# SECTION II. Of the Transcendental Ideal (Prototypon Trancendentale)

Every conception is, in relation to that which is not contained in it, undetermined and subject to the principle of determinability. This principle is that, of every two contradictorily opposed predicates, only one can belong to a conception. It is a purely logical principle, itself based upon the principle of contradiction; inasmuch as it makes complete abstraction of the content and attends merely to the logical form of the cognition.

But again, everything, as regards its possibility, is also subject to the principle of complete determination, according to which one of all the possible contradictory predicates of things must belong to it. This principle is not based merely upon that of contradiction; for, in addition to the relation between two contradictory predicates, it regards everything as standing in a relation to the sum of possibilities, as the sum total of all predicates of things, and, while presupposing this sum as an a priori condition, presents to the mind everything as receiving the possibility of its individual existence from the relation it bears to, and the share it possesses in, the aforesaid sum of possibilities.* The principle of complete determination relates the content and not to the logical form. It is the principle of the synthesis of all the predicates which are required to constitute the complete conception of a thing, and not a mere principle analytical representation, which enounces that one of two contradictory predicates must belong to a conception. It contains, moreover, a transcendental presupposition- that, namely, of the material for all possibility, which must contain a priori the data for this or that particular possibility.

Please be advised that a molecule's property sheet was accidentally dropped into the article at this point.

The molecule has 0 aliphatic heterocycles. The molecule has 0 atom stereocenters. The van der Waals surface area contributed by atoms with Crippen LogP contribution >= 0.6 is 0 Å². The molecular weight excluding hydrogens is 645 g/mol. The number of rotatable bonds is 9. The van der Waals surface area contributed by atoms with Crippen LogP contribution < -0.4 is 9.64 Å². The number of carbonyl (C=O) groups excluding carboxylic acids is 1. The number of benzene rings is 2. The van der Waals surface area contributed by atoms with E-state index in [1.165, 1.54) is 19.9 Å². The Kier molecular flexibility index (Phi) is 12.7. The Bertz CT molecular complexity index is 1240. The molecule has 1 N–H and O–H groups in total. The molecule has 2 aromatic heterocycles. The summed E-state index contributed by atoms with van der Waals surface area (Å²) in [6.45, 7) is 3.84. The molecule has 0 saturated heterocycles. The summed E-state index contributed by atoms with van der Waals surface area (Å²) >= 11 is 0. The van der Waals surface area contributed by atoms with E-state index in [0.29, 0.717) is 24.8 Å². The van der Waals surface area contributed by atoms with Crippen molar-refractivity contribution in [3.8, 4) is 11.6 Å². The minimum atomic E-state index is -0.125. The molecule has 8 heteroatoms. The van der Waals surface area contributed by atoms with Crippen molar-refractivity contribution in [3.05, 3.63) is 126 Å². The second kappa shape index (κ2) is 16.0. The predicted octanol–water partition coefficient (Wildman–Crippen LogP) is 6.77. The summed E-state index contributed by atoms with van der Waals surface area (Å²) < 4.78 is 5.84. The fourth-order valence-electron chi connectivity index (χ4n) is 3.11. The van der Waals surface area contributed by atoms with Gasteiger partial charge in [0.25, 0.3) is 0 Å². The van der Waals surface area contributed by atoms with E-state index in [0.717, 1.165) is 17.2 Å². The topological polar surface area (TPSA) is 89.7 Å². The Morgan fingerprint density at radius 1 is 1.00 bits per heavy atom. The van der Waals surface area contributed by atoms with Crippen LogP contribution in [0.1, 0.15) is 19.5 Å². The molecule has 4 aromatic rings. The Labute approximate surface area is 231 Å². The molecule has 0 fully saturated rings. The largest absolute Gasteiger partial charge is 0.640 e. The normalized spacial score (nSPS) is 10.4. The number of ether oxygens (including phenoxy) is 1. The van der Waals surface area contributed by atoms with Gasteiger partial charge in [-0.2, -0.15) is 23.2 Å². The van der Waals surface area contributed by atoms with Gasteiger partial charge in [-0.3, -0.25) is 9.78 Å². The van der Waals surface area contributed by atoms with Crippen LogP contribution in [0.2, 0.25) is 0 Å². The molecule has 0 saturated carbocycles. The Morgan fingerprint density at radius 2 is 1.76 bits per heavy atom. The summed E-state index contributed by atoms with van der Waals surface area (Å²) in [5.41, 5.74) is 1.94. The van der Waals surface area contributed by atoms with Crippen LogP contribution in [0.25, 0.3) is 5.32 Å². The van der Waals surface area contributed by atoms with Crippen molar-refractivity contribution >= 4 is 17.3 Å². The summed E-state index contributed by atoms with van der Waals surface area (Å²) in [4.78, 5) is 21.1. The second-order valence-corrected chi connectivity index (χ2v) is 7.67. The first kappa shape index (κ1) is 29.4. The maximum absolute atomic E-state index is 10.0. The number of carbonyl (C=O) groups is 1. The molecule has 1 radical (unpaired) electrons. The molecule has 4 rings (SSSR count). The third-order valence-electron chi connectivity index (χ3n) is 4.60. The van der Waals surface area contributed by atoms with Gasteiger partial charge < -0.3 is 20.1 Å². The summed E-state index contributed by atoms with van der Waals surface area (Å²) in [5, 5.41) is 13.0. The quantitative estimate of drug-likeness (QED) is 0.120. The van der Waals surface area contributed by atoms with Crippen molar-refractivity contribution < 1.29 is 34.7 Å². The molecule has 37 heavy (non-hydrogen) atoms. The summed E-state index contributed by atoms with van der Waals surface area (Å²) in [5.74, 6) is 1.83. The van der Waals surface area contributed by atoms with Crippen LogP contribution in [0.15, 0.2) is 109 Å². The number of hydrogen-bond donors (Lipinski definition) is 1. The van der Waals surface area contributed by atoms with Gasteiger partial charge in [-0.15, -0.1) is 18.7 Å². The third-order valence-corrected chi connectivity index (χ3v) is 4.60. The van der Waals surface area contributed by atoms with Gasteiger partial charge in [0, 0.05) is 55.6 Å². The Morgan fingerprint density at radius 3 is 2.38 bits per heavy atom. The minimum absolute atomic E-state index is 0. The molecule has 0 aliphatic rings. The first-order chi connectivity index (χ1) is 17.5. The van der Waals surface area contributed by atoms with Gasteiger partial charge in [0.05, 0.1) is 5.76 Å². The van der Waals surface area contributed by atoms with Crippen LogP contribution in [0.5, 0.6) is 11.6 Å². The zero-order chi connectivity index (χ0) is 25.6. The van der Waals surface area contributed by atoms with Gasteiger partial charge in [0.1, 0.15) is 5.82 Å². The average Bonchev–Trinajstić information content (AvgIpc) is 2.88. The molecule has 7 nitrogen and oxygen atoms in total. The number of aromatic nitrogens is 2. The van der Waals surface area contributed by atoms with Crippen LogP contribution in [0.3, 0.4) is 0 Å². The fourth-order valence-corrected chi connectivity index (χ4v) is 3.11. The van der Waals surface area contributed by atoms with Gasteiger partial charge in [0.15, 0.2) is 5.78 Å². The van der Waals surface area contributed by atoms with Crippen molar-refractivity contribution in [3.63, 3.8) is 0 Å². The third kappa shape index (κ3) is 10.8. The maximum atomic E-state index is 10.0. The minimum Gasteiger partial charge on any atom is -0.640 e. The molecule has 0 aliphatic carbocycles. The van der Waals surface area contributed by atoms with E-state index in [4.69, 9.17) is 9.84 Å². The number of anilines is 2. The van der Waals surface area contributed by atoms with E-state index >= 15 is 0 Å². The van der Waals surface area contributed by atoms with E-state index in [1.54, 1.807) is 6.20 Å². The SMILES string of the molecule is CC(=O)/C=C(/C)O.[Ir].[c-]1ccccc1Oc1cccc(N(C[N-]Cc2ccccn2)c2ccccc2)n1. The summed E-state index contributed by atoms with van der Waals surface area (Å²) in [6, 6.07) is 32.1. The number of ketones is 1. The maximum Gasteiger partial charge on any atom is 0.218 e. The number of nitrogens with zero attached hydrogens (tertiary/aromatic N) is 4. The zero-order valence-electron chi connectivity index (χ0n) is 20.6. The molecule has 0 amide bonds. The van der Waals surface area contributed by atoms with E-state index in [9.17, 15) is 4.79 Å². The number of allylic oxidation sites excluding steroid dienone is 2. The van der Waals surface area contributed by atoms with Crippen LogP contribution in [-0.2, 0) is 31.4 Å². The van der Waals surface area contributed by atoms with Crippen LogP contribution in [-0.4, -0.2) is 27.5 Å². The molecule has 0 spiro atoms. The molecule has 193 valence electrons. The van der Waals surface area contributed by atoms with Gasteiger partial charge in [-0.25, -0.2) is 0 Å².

*Thus this principle declares everything to possess a relation to a common correlate- the sum-total of possibility, which, if discovered to exist in the idea of one individual thing, would establish the affinity of all possible things, from the identity of the ground of their complete determination. The determinability of every conception is subordinate to the universality (Allgemeinheit, universalitas) of the principle of excluded middle; the determination of a thing to the totality (Allheit, universitas) of all possible predicates.

The proposition, Everything which exists is completely determined, means not only that one of every pair of given contradictory attributes, but that one of all possible attributes, is always predicable of the thing; in it the predicates are not merely compared logically with each other, but the thing itself is transcendentally compared with the sum-total of all possible predicates. The proposition is equivalent to saying: "To attain to a complete knowledge of a thing, it is necessary to possess a knowledge of everything that is possible, and to determine it thereby in a positive or negative manner." The conception of complete determination is consequently a conception which cannot be presented in its totality in concreto, and is therefore based upon an idea, which has its seat in the reason- the faculty which prescribes to the understanding the laws of its harmonious and perfect exercise relates

Now, although this idea of the sum-total of all possibility, in so far as it forms the condition of the complete determination of everything, is itself undetermined in relation to the predicates which may constitute this sum-total, and we cogitate in it merely the sum-total of all possible predicates- we nevertheless find, upon closer examination, that this idea, as a primitive conception of the mind, excludes a large number of predicates- those deduced and those irreconcilable with others, and that it is evolved as a conception completely determined a priori. Thus it becomes the conception of an individual object, which is completely determined by and through the mere idea, and must consequently be termed an ideal of pure reason.